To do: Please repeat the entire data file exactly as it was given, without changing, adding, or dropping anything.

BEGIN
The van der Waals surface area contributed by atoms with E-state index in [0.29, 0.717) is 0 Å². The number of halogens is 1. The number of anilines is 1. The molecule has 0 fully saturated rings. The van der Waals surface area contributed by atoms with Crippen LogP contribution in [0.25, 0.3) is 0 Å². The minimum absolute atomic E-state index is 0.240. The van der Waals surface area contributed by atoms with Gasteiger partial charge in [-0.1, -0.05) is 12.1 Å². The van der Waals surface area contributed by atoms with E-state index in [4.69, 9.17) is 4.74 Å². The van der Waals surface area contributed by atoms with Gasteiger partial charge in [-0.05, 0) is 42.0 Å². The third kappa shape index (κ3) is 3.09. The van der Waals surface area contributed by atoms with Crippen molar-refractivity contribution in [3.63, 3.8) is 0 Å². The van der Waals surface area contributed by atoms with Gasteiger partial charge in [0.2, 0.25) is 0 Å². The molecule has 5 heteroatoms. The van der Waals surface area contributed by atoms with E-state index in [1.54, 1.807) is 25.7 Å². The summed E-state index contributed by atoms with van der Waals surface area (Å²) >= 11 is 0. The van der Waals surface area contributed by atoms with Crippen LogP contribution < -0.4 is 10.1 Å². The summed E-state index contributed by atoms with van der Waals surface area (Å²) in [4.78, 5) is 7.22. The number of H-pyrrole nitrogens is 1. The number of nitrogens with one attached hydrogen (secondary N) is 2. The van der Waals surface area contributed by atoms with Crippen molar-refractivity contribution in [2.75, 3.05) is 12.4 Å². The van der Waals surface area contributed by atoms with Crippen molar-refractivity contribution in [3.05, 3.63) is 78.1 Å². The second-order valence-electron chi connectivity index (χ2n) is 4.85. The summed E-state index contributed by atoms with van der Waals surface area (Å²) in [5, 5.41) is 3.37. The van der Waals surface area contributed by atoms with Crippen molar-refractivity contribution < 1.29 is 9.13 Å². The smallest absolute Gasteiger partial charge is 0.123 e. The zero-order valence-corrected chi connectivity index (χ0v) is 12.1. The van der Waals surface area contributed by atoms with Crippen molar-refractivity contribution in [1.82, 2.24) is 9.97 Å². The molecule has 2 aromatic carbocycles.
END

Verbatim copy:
The van der Waals surface area contributed by atoms with E-state index in [0.29, 0.717) is 0 Å². The number of halogens is 1. The number of anilines is 1. The molecule has 0 fully saturated rings. The van der Waals surface area contributed by atoms with Crippen LogP contribution in [0.25, 0.3) is 0 Å². The minimum absolute atomic E-state index is 0.240. The van der Waals surface area contributed by atoms with Gasteiger partial charge in [-0.1, -0.05) is 12.1 Å². The van der Waals surface area contributed by atoms with E-state index in [4.69, 9.17) is 4.74 Å². The van der Waals surface area contributed by atoms with Gasteiger partial charge in [-0.05, 0) is 42.0 Å². The third kappa shape index (κ3) is 3.09. The van der Waals surface area contributed by atoms with Crippen molar-refractivity contribution in [3.63, 3.8) is 0 Å². The van der Waals surface area contributed by atoms with Gasteiger partial charge in [0.2, 0.25) is 0 Å². The molecule has 5 heteroatoms. The van der Waals surface area contributed by atoms with E-state index in [1.54, 1.807) is 25.7 Å². The summed E-state index contributed by atoms with van der Waals surface area (Å²) >= 11 is 0. The van der Waals surface area contributed by atoms with Crippen LogP contribution < -0.4 is 10.1 Å². The summed E-state index contributed by atoms with van der Waals surface area (Å²) in [4.78, 5) is 7.22. The number of H-pyrrole nitrogens is 1. The number of nitrogens with one attached hydrogen (secondary N) is 2. The van der Waals surface area contributed by atoms with Crippen molar-refractivity contribution in [2.75, 3.05) is 12.4 Å². The van der Waals surface area contributed by atoms with Crippen molar-refractivity contribution in [3.05, 3.63) is 78.1 Å². The second-order valence-electron chi connectivity index (χ2n) is 4.85. The summed E-state index contributed by atoms with van der Waals surface area (Å²) in [5, 5.41) is 3.37. The van der Waals surface area contributed by atoms with Crippen molar-refractivity contribution < 1.29 is 9.13 Å². The smallest absolute Gasteiger partial charge is 0.123 e. The zero-order valence-corrected chi connectivity index (χ0v) is 12.1. The van der Waals surface area contributed by atoms with Crippen molar-refractivity contribution in [1.82, 2.24) is 9.97 Å². The molecule has 2 aromatic carbocycles.